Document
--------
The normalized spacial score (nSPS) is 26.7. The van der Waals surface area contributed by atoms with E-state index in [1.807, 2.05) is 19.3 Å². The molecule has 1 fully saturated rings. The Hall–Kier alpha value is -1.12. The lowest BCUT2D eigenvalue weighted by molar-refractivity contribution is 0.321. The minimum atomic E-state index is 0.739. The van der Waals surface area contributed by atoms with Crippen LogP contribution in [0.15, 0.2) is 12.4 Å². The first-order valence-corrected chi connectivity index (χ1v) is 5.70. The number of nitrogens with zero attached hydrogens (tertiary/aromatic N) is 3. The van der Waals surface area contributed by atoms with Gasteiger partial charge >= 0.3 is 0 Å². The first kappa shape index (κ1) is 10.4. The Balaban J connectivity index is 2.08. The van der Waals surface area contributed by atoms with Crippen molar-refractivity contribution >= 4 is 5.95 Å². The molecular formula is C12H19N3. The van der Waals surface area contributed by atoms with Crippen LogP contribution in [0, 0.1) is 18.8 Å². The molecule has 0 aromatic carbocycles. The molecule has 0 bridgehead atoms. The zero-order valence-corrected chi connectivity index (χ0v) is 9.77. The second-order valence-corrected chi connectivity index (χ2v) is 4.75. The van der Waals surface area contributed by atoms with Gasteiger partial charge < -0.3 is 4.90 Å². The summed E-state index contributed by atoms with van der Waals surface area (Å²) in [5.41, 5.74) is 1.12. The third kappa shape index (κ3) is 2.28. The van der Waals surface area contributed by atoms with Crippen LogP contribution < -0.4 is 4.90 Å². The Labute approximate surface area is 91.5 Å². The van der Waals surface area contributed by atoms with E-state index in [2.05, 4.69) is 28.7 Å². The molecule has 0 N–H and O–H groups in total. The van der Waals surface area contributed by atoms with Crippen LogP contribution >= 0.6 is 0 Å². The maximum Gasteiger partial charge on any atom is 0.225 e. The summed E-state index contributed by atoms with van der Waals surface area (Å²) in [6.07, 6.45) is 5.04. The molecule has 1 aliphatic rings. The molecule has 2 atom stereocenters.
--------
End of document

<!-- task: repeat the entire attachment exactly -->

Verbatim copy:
The normalized spacial score (nSPS) is 26.7. The van der Waals surface area contributed by atoms with E-state index in [1.807, 2.05) is 19.3 Å². The molecule has 1 fully saturated rings. The Hall–Kier alpha value is -1.12. The lowest BCUT2D eigenvalue weighted by molar-refractivity contribution is 0.321. The minimum atomic E-state index is 0.739. The van der Waals surface area contributed by atoms with Crippen LogP contribution in [0.15, 0.2) is 12.4 Å². The first-order valence-corrected chi connectivity index (χ1v) is 5.70. The number of nitrogens with zero attached hydrogens (tertiary/aromatic N) is 3. The van der Waals surface area contributed by atoms with Gasteiger partial charge >= 0.3 is 0 Å². The first kappa shape index (κ1) is 10.4. The Balaban J connectivity index is 2.08. The van der Waals surface area contributed by atoms with Crippen molar-refractivity contribution >= 4 is 5.95 Å². The molecular formula is C12H19N3. The van der Waals surface area contributed by atoms with Crippen LogP contribution in [0, 0.1) is 18.8 Å². The molecule has 0 aromatic carbocycles. The molecule has 0 bridgehead atoms. The zero-order valence-corrected chi connectivity index (χ0v) is 9.77. The second-order valence-corrected chi connectivity index (χ2v) is 4.75. The van der Waals surface area contributed by atoms with Gasteiger partial charge < -0.3 is 4.90 Å². The summed E-state index contributed by atoms with van der Waals surface area (Å²) in [5.41, 5.74) is 1.12. The third kappa shape index (κ3) is 2.28. The van der Waals surface area contributed by atoms with Crippen LogP contribution < -0.4 is 4.90 Å². The Labute approximate surface area is 91.5 Å². The van der Waals surface area contributed by atoms with E-state index in [2.05, 4.69) is 28.7 Å². The molecule has 0 N–H and O–H groups in total. The van der Waals surface area contributed by atoms with Crippen LogP contribution >= 0.6 is 0 Å². The maximum Gasteiger partial charge on any atom is 0.225 e. The summed E-state index contributed by atoms with van der Waals surface area (Å²) in [6.07, 6.45) is 5.04. The molecule has 1 aliphatic rings. The molecule has 2 atom stereocenters.